“By having the information come quickly and from a respected central voice, we minimize the desire of the media to seek alternate sources for their audience. The government failed to quickly identify a spokesperson to manage this task and, as a result, the rumor mill was churning for hours with press reporting secondhand information from confidential sources and the public wondering who was in charge.
“The press was using anonymous White House staffers, who were being described as totally overwhelmed and clueless on how to respond to the crisis, and other people outside the federal government,” Feiner said.
Keep People Posted
House Speaker Nancy Pelosi sent a “Dear Colleague” letter to all House members, telling them that “…in consultation with Leader [Steny] Hoyer and Whip [Jim] Clyburn and after calls to the Pentagon, the Justice Department and the Vice President, we have decided we should proceed tonight at the Capitol once it is cleared for use. Leader Hoyer will be sending out more guidance later today.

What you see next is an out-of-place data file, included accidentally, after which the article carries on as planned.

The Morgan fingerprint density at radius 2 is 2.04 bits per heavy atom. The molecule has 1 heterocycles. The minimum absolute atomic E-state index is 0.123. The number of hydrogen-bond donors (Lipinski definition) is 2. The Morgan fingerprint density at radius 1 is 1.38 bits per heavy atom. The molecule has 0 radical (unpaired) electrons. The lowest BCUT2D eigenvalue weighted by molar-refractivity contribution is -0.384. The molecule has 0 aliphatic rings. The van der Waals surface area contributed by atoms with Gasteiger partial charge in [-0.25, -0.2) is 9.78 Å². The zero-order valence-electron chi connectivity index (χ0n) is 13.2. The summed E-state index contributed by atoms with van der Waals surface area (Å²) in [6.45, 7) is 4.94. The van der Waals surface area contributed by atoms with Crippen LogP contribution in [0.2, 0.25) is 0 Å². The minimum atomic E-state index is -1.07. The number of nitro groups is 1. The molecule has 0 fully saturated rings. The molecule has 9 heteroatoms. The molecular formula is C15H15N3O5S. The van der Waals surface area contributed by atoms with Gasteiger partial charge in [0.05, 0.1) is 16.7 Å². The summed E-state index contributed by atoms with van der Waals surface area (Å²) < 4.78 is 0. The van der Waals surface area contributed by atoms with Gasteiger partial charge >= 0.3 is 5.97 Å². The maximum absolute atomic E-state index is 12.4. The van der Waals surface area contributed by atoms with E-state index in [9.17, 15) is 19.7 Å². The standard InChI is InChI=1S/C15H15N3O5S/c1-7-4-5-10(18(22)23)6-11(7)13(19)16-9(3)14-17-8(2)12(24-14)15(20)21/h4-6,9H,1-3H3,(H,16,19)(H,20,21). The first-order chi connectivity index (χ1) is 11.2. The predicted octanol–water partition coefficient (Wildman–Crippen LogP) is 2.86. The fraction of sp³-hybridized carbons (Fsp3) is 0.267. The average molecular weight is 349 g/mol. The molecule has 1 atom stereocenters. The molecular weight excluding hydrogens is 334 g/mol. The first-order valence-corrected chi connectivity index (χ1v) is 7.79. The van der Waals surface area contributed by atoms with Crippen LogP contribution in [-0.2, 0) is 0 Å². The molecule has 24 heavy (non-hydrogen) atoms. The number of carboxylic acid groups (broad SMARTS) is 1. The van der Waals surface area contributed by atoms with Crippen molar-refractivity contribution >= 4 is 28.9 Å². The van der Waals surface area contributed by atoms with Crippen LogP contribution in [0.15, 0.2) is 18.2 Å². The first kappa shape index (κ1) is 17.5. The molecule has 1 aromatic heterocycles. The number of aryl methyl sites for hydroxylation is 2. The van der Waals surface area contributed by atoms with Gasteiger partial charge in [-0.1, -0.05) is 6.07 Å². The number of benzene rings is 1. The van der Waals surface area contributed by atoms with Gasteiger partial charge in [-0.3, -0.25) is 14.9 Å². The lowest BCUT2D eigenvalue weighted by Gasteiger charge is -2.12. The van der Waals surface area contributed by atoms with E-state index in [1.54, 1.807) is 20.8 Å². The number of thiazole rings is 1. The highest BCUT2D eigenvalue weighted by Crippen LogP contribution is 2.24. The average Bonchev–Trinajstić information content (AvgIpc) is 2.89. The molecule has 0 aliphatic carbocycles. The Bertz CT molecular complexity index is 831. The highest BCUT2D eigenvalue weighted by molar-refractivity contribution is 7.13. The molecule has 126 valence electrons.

“We always knew this responsibility would take us into the night. The night may still be long but we are hopeful for a shorter agenda, but our purpose will be accomplished.
“We also knew that we would be a part of history in a positive way, today, despite ill-founded objections to the Electoral College vote. We now will be part of history, as such a shameful picture of our country was put out to the world, instigated at the highest level.”
“Misinformation, whether from the media, online or social media leads to fear and uncertainty,” observed Rachel Brockway, who is the director of public relations at Serendipit Consulting and heads their crisis communication and planning efforts for clients.